React: Call Child Functions from Parent Functional Component

In the dynamic world of React development, one question often leads to another, unfolding layers of complexity and elegance in code. Recently, a junior programmer on my team approached me with a seemingly straightforward query: “How can I call child functions from a parent functional component in React?” Another colleague quickly interjected, “You can’t do that directly; you should use state management.” This exchange led to a fascinating discussion and a deeper dive into React’s capabilities.

To shed light on this, I referred them to my previous article on integrating React with SignalR, an advanced topic intertwining state management and real-time data flow. After a few hours of diligent study, they returned, impressed yet slightly perplexed. “Your approach in the connector is ingenious,” they said, “but it’s not entirely clear how to replicate this concept, especially when it comes to passing functions as props. We understand what you did there with connector class, but how to emit events from parent to child … we just can’t get it to work”

This conversation resonated with me. If my team members, who read my post on this intricate subject, still had questions, it meant others might too. Therefore, I decided to pen this article, aiming to elucidate the “Controlled Component with Event-Driven Callbacks” pattern in React—a technique that, while not immediately obvious, unlocks a new realm of possibilities in component interaction.

In this blog, I aim to bridge this gap in understanding. By the end of this read, not only will my junior colleagues grasp this concept fully, but so will many others who find themselves puzzled over this aspect of React. Let’s unravel the mystery of “React: Call Child Function from Parent Functional Component,” ensuring that this vital piece of knowledge becomes second nature to those who tread the path of React development.

Call Child Function from Parent Functional Component


In this simple React example, we’ll demonstrate how a parent component can call a function in a child component. The child component contains a button; when clicked, it triggers a function that sends a message to the parent. The parent, upon receiving this message, processes it (makes it upper case!) and then passes it back to the child component. This round-trip communication is managed using a combination of props and callbacks. The result is a text box in the child component that gets updated based on the user’s interaction with the button, showcasing a practical instance of parent-child communication in React.

React Implementation

We have two components: Chat (child) and Parent. The Chat Component includes an input field for users to type messages and a button to send them. When the send button is clicked, it calls the onSend function passed from the ParentComponent, but it doesn’t update its state directly for the sent message. Instead, it relies on the onReceiveMessage callback to update its state when new messages arrive.

The Parent Component serves as the central manager of the messages. It provides the onReceiveMessage function to the ChatComponent, allowing for dynamic updating of the message list within the child component. This function gets triggered both when the ParentComponent receives messages from an external source and when the user sends a message from the Chat Component. This way, all messages, whether incoming or outgoing, are managed consistently, showcasing an efficient and elegant method of parent-child communication in React.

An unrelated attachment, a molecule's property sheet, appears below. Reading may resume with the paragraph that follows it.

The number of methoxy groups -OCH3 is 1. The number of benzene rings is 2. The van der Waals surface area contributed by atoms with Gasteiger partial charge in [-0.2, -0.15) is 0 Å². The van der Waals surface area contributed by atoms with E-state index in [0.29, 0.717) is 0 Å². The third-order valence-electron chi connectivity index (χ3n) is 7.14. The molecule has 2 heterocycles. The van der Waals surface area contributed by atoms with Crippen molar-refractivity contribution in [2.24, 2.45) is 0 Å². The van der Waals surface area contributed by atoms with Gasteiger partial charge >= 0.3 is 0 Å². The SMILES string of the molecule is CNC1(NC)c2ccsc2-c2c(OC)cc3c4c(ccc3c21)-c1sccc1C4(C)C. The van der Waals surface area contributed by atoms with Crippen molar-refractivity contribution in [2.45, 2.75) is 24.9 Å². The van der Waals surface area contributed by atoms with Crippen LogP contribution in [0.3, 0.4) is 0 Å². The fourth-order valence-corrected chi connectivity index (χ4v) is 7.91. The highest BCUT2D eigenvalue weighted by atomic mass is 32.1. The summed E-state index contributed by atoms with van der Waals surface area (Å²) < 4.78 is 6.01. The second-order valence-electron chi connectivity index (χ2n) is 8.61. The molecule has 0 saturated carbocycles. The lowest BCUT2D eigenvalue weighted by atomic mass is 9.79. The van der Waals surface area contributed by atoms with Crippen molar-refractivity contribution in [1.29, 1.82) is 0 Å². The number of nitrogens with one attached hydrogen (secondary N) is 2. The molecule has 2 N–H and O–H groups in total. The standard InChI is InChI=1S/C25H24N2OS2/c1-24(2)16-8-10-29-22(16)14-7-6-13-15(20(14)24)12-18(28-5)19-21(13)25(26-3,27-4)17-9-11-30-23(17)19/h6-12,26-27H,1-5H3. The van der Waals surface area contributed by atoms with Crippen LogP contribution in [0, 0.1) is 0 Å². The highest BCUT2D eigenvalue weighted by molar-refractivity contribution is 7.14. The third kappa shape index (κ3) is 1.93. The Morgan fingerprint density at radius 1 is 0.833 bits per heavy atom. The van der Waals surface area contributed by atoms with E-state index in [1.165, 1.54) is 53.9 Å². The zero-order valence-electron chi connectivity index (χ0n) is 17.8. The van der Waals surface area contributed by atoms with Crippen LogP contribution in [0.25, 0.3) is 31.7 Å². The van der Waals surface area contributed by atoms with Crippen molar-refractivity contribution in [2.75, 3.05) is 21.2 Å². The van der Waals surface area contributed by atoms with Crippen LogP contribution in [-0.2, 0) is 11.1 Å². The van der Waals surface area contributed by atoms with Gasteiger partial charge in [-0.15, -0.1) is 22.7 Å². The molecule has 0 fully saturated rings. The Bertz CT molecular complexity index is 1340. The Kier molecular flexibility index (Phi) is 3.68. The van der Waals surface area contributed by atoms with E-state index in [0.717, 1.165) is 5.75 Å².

Child Component


import React, { useState, useEffect } from 'react';

const ChatComponent = ({ onSend, onReceiveMessage }) => {
    const [inputText, setInputText] = useState('');
    const [messages, setMessages] = useState([]);

    useEffect(() => {
        onReceiveMessage((newMessage) => {
            setMessages(prevMessages => [...prevMessages, newMessage]);
    }, [onReceiveMessage]);

    const handleSend = () => {

    return (
                {, index) => (
                    <li key={index}>{msg}</li>
                onChange={e => setInputText(}
                placeholder="Type a message"
            <button onClick={handleSend}>Send</button>

export default ChatComponent;

Lines 7-11 (useEffect Hook): This is a useEffect hook that sets up a listener for incoming messages. The onReceiveMessage function, passed from the parent component, is called with a callback function as its argument. This callback adds a new message to the messages state. The useEffect hook’s dependency array includes onReceiveMessage, ensuring that if the onReceiveMessage function changes, the effect will re-run and update the listener accordingly.

Line 14 (handleSend Function): This is the handleSend function triggered when the send button is clicked. It calls the onSend function, passing the current value of inputText (the message to be sent). After sending the message, it clears the input field by setting inputText to an empty string using setInputText('').

Line 31 (Send Button): This line defines a button in the component’s rendered output. The onClick event handler is set to the handleSend function, which means that when the button is clicked, it triggers the handleSend function. As previously described, the handleSend function calls the onSend prop (a function provided by the parent component) with the current input text, and then clears the input field. This button is the interactive element that users click to send their messages.

Parent Component

import React, { useCallback } from 'react';
import ChatComponent from './ChatComponent';

const ParentComponent = () => {
    let receiveMessage;

    const handleMessageSend = (message) => {
        console.log("Message sent from chat:", message);
        if (receiveMessage) {
            receiveMessage( message.toUpperCase() );

     const setReceiveMessage = useCallback((callback) => {
        receiveMessage = callback;
    }, []); // dependencies array is empty, meaning this function is created once